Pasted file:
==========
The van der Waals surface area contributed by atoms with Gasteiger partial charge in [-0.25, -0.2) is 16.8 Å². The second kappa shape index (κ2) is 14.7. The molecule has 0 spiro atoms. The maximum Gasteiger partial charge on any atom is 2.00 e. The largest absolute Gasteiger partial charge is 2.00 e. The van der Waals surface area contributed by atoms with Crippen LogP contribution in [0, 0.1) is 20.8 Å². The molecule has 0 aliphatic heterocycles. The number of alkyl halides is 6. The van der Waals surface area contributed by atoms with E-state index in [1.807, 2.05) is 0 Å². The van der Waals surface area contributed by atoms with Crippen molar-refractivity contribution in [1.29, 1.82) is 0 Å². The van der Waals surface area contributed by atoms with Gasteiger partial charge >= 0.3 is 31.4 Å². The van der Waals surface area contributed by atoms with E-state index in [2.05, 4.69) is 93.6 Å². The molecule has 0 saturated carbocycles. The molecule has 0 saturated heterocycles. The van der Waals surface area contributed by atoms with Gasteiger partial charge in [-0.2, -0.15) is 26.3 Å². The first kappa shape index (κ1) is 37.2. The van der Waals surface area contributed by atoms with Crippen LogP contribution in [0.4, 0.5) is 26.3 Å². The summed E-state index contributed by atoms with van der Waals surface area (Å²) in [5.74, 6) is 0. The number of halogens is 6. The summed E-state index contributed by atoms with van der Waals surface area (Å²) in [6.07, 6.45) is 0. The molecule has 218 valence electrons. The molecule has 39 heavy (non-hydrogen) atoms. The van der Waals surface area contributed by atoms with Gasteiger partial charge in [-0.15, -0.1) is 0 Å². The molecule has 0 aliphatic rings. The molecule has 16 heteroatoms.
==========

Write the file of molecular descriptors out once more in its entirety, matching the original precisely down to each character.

The van der Waals surface area contributed by atoms with Gasteiger partial charge in [-0.25, -0.2) is 16.8 Å². The second kappa shape index (κ2) is 14.7. The molecule has 0 spiro atoms. The maximum Gasteiger partial charge on any atom is 2.00 e. The largest absolute Gasteiger partial charge is 2.00 e. The van der Waals surface area contributed by atoms with Crippen LogP contribution in [0, 0.1) is 20.8 Å². The molecule has 0 aliphatic heterocycles. The number of alkyl halides is 6. The van der Waals surface area contributed by atoms with E-state index in [1.807, 2.05) is 0 Å². The van der Waals surface area contributed by atoms with Crippen molar-refractivity contribution in [1.29, 1.82) is 0 Å². The van der Waals surface area contributed by atoms with Gasteiger partial charge >= 0.3 is 31.4 Å². The van der Waals surface area contributed by atoms with E-state index in [2.05, 4.69) is 93.6 Å². The molecule has 0 saturated carbocycles. The molecule has 0 saturated heterocycles. The van der Waals surface area contributed by atoms with Gasteiger partial charge in [-0.2, -0.15) is 26.3 Å². The first kappa shape index (κ1) is 37.2. The van der Waals surface area contributed by atoms with Crippen LogP contribution in [0.4, 0.5) is 26.3 Å². The summed E-state index contributed by atoms with van der Waals surface area (Å²) in [5.74, 6) is 0. The number of halogens is 6. The summed E-state index contributed by atoms with van der Waals surface area (Å²) in [6.07, 6.45) is 0. The molecule has 218 valence electrons. The molecule has 39 heavy (non-hydrogen) atoms. The van der Waals surface area contributed by atoms with Gasteiger partial charge in [-0.15, -0.1) is 0 Å². The molecule has 0 aliphatic rings. The molecule has 16 heteroatoms.